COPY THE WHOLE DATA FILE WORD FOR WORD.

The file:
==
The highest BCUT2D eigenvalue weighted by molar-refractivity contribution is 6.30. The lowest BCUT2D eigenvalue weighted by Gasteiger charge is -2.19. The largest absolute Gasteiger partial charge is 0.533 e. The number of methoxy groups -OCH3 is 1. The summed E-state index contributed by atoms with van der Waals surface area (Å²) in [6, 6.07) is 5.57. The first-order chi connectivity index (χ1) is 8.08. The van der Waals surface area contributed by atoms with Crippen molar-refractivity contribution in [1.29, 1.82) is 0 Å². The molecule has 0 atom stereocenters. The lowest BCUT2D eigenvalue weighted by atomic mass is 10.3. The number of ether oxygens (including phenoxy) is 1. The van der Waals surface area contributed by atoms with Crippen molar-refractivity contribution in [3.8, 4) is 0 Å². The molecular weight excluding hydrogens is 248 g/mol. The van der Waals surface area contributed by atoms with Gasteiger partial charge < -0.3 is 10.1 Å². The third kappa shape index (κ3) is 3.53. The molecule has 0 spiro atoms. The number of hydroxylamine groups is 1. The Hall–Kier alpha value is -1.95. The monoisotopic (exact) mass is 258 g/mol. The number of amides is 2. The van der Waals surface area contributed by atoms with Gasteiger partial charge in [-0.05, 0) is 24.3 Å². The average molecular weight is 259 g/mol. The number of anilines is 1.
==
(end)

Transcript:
The highest BCUT2D eigenvalue weighted by molar-refractivity contribution is 6.30. The lowest BCUT2D eigenvalue weighted by Gasteiger charge is -2.19. The largest absolute Gasteiger partial charge is 0.533 e. The number of methoxy groups -OCH3 is 1. The summed E-state index contributed by atoms with van der Waals surface area (Å²) in [6, 6.07) is 5.57. The first-order chi connectivity index (χ1) is 8.08. The van der Waals surface area contributed by atoms with Crippen molar-refractivity contribution in [1.29, 1.82) is 0 Å². The molecule has 0 atom stereocenters. The lowest BCUT2D eigenvalue weighted by atomic mass is 10.3. The number of ether oxygens (including phenoxy) is 1. The van der Waals surface area contributed by atoms with Crippen molar-refractivity contribution in [3.8, 4) is 0 Å². The molecular weight excluding hydrogens is 248 g/mol. The van der Waals surface area contributed by atoms with Gasteiger partial charge < -0.3 is 10.1 Å². The third kappa shape index (κ3) is 3.53. The molecule has 0 spiro atoms. The number of hydroxylamine groups is 1. The Hall–Kier alpha value is -1.95. The monoisotopic (exact) mass is 258 g/mol. The number of amides is 2. The van der Waals surface area contributed by atoms with Gasteiger partial charge in [-0.05, 0) is 24.3 Å². The average molecular weight is 259 g/mol. The number of anilines is 1.